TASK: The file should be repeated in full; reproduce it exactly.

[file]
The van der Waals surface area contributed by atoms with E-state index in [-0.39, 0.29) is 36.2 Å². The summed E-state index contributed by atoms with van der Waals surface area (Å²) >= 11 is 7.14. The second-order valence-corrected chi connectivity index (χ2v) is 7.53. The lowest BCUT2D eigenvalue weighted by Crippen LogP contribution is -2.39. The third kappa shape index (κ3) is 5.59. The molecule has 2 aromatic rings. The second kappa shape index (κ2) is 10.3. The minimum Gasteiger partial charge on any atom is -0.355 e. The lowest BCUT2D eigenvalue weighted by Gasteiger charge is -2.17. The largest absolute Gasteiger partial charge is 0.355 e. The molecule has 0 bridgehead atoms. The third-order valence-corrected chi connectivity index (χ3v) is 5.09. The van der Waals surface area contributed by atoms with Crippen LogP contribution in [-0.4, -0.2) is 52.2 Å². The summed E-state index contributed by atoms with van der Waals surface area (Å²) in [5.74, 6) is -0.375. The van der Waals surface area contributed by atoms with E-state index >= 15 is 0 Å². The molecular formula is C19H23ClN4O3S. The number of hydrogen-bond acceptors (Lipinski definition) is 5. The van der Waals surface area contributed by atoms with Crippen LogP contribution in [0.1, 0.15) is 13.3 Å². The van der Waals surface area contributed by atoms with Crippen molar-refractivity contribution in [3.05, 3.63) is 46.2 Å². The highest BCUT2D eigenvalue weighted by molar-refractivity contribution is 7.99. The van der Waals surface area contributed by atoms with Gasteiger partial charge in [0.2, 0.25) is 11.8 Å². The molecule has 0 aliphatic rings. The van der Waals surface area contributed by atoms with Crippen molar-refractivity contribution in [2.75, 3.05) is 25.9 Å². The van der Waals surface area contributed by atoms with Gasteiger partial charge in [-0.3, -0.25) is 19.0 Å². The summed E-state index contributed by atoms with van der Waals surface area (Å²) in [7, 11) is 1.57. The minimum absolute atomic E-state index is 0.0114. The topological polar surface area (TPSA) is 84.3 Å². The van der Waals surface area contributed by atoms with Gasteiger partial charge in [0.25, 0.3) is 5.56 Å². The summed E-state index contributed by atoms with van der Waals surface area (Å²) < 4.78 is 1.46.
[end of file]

The van der Waals surface area contributed by atoms with E-state index in [-0.39, 0.29) is 36.2 Å². The summed E-state index contributed by atoms with van der Waals surface area (Å²) >= 11 is 7.14. The second-order valence-corrected chi connectivity index (χ2v) is 7.53. The lowest BCUT2D eigenvalue weighted by Crippen LogP contribution is -2.39. The third kappa shape index (κ3) is 5.59. The molecule has 2 aromatic rings. The second kappa shape index (κ2) is 10.3. The minimum Gasteiger partial charge on any atom is -0.355 e. The lowest BCUT2D eigenvalue weighted by Gasteiger charge is -2.17. The largest absolute Gasteiger partial charge is 0.355 e. The molecule has 0 bridgehead atoms. The third-order valence-corrected chi connectivity index (χ3v) is 5.09. The van der Waals surface area contributed by atoms with Crippen LogP contribution in [-0.4, -0.2) is 52.2 Å². The summed E-state index contributed by atoms with van der Waals surface area (Å²) in [5.74, 6) is -0.375. The van der Waals surface area contributed by atoms with E-state index >= 15 is 0 Å². The molecular formula is C19H23ClN4O3S. The number of hydrogen-bond acceptors (Lipinski definition) is 5. The van der Waals surface area contributed by atoms with Crippen LogP contribution in [0.1, 0.15) is 13.3 Å². The van der Waals surface area contributed by atoms with Crippen molar-refractivity contribution in [3.05, 3.63) is 46.2 Å². The highest BCUT2D eigenvalue weighted by molar-refractivity contribution is 7.99. The van der Waals surface area contributed by atoms with Gasteiger partial charge in [0.2, 0.25) is 11.8 Å². The molecule has 0 aliphatic rings. The van der Waals surface area contributed by atoms with Crippen molar-refractivity contribution in [2.75, 3.05) is 25.9 Å². The van der Waals surface area contributed by atoms with Gasteiger partial charge in [-0.3, -0.25) is 19.0 Å². The summed E-state index contributed by atoms with van der Waals surface area (Å²) in [7, 11) is 1.57. The minimum absolute atomic E-state index is 0.0114. The topological polar surface area (TPSA) is 84.3 Å². The van der Waals surface area contributed by atoms with Gasteiger partial charge in [0.25, 0.3) is 5.56 Å². The summed E-state index contributed by atoms with van der Waals surface area (Å²) < 4.78 is 1.46.